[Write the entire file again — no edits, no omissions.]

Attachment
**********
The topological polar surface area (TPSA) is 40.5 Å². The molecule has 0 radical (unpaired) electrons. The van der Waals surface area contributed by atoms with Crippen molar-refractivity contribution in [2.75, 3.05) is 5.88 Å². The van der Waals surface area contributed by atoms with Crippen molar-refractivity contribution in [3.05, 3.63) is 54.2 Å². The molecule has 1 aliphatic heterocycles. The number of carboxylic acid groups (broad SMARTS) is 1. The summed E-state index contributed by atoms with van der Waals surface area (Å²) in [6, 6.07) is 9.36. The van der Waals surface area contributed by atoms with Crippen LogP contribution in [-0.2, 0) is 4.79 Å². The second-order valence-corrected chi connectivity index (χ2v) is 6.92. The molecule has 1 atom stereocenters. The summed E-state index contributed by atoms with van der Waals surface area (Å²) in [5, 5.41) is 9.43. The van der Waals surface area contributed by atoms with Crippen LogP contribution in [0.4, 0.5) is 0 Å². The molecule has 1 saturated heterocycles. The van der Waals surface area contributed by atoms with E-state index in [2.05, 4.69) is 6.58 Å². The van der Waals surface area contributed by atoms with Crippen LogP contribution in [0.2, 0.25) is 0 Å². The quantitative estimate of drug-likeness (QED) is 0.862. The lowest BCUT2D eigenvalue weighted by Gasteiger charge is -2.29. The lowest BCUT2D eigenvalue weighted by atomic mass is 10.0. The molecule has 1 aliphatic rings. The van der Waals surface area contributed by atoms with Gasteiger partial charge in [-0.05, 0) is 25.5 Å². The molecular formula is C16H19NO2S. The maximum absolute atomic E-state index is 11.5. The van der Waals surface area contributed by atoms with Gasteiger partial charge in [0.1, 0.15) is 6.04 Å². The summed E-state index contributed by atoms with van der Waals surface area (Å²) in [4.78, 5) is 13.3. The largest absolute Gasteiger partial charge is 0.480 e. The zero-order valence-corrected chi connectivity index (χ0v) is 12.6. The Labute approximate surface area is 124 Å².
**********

The topological polar surface area (TPSA) is 40.5 Å². The molecule has 0 radical (unpaired) electrons. The van der Waals surface area contributed by atoms with Crippen molar-refractivity contribution in [2.75, 3.05) is 5.88 Å². The van der Waals surface area contributed by atoms with Crippen molar-refractivity contribution in [3.05, 3.63) is 54.2 Å². The molecule has 1 aliphatic heterocycles. The number of carboxylic acid groups (broad SMARTS) is 1. The summed E-state index contributed by atoms with van der Waals surface area (Å²) in [6, 6.07) is 9.36. The van der Waals surface area contributed by atoms with Crippen LogP contribution in [-0.2, 0) is 4.79 Å². The second-order valence-corrected chi connectivity index (χ2v) is 6.92. The molecule has 1 atom stereocenters. The summed E-state index contributed by atoms with van der Waals surface area (Å²) in [5, 5.41) is 9.43. The van der Waals surface area contributed by atoms with Crippen LogP contribution in [0.4, 0.5) is 0 Å². The molecule has 1 saturated heterocycles. The van der Waals surface area contributed by atoms with E-state index in [2.05, 4.69) is 6.58 Å². The van der Waals surface area contributed by atoms with Crippen LogP contribution in [0.2, 0.25) is 0 Å². The quantitative estimate of drug-likeness (QED) is 0.862. The lowest BCUT2D eigenvalue weighted by Gasteiger charge is -2.29. The lowest BCUT2D eigenvalue weighted by atomic mass is 10.0. The molecule has 1 aliphatic rings. The van der Waals surface area contributed by atoms with Gasteiger partial charge in [-0.05, 0) is 25.5 Å². The molecular formula is C16H19NO2S. The maximum absolute atomic E-state index is 11.5. The van der Waals surface area contributed by atoms with Gasteiger partial charge in [0.1, 0.15) is 6.04 Å². The summed E-state index contributed by atoms with van der Waals surface area (Å²) in [4.78, 5) is 13.3. The largest absolute Gasteiger partial charge is 0.480 e. The zero-order valence-corrected chi connectivity index (χ0v) is 12.6. The Labute approximate surface area is 124 Å².